This is strange.
First of all, Terry Pratchett published a novel last year, Nation, that features tree-climbing octopuses and no one thinks to notify me, of all people? I'm hurt! If I wasn't already paranoid, this would put me over the edge.
Well, anyway, I'm in the loop now. I only discovered it last night while looking for more things to put on the media subpage on the Pacific Northwest Tree Octopus site. (An aside: What was the deal with 2008? Five books -- that I've discovered so far -- were published with tree octopuses in them, not even counting school text books. And only one of the authors thought to let me know. Thank you, again, Eric E. Olson.)
But here's the weird thing: The cover of the UK edition has a tree-climbing octopus on it, hidden in the shadows. Excellent! But then I looked a little closer at it. It seemed strangely familiar. Here's a lightened and contrasted detail (taken from an extra-large image of the cover found here):
The added white square on the cover is where the tree octopus can be found.
Now where have I seen that tree octopus before? Oh, yeah, here it is:
Tree octopus image that's been on my site for a decade.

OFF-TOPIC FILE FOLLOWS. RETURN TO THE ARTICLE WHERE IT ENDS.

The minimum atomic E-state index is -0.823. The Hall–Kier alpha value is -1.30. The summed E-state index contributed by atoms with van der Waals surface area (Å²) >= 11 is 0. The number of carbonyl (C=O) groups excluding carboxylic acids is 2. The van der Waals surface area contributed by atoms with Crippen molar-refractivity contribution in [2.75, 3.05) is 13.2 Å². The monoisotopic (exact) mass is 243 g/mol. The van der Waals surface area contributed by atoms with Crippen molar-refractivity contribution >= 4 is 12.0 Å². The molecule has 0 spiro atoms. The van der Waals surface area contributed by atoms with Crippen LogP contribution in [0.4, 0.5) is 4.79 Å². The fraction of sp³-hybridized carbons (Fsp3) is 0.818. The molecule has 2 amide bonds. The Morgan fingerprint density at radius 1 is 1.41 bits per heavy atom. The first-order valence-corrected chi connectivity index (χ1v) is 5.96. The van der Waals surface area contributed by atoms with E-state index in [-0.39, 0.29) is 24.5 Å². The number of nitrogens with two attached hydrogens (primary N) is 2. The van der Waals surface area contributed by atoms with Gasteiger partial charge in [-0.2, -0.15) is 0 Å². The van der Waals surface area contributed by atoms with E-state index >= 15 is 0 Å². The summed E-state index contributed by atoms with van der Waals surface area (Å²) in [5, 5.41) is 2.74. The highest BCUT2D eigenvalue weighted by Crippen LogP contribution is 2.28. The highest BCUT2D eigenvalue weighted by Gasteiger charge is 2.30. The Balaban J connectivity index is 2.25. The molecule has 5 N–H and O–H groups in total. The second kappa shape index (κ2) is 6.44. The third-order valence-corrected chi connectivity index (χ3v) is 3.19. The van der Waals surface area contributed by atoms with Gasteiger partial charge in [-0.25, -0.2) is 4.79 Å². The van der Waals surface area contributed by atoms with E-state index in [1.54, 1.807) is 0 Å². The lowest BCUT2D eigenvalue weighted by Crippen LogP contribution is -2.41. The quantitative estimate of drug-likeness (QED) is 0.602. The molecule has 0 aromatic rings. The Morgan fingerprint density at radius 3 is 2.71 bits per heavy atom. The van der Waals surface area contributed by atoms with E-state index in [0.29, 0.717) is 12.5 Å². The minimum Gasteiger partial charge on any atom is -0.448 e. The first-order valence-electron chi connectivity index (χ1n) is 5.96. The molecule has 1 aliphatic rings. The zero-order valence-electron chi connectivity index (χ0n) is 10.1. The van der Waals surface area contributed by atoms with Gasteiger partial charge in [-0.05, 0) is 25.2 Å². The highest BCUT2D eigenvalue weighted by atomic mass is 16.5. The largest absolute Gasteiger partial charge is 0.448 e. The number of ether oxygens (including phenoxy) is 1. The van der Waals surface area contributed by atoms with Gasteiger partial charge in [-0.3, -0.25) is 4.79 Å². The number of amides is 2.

I applaud the cover designer's desire for technical accuracy by using an image of an actual tree octopus (albeit not O. arbori, as specified by Pratchett), but is it really the smartest thing, from a legal ass-covering perspective, to take an image off of some website and put it on a very notable commercial product? I mean, you're designing the cover for a freaking Terry Pratchett novel, not doing graphics on some penny-ante website in your spare time; someone's going to eventually notice, no matter how much you darken the image.
I can understand if the cover artist left the octopus out, and your boss told you just before the deadline that there had to be a tree-climbing octopus on there, and Google image search is just a few tempting clicks away... but, really? No one around the office can draw an octopus, not even one that would be mostly in silhouette? What are they teaching you people in design school? Drawing octopuses should be part of the fundamentals!
Just so we're clear, I have absolutely no intention of making any sort of drama about this (not that I rightly could... ahem), and everything's cool as far as I'm concerned. Mostly I'm disappointed that more effort wasn't put into having a proper tree-climbing octopus illustration on the cover (and none at all on the North American version, at least that I can see). But whoever's in charge of the cover-design department at Pratchett Heavy Industries needs to give some stern lectures to their underlings lest they get themselves into trouble in the future.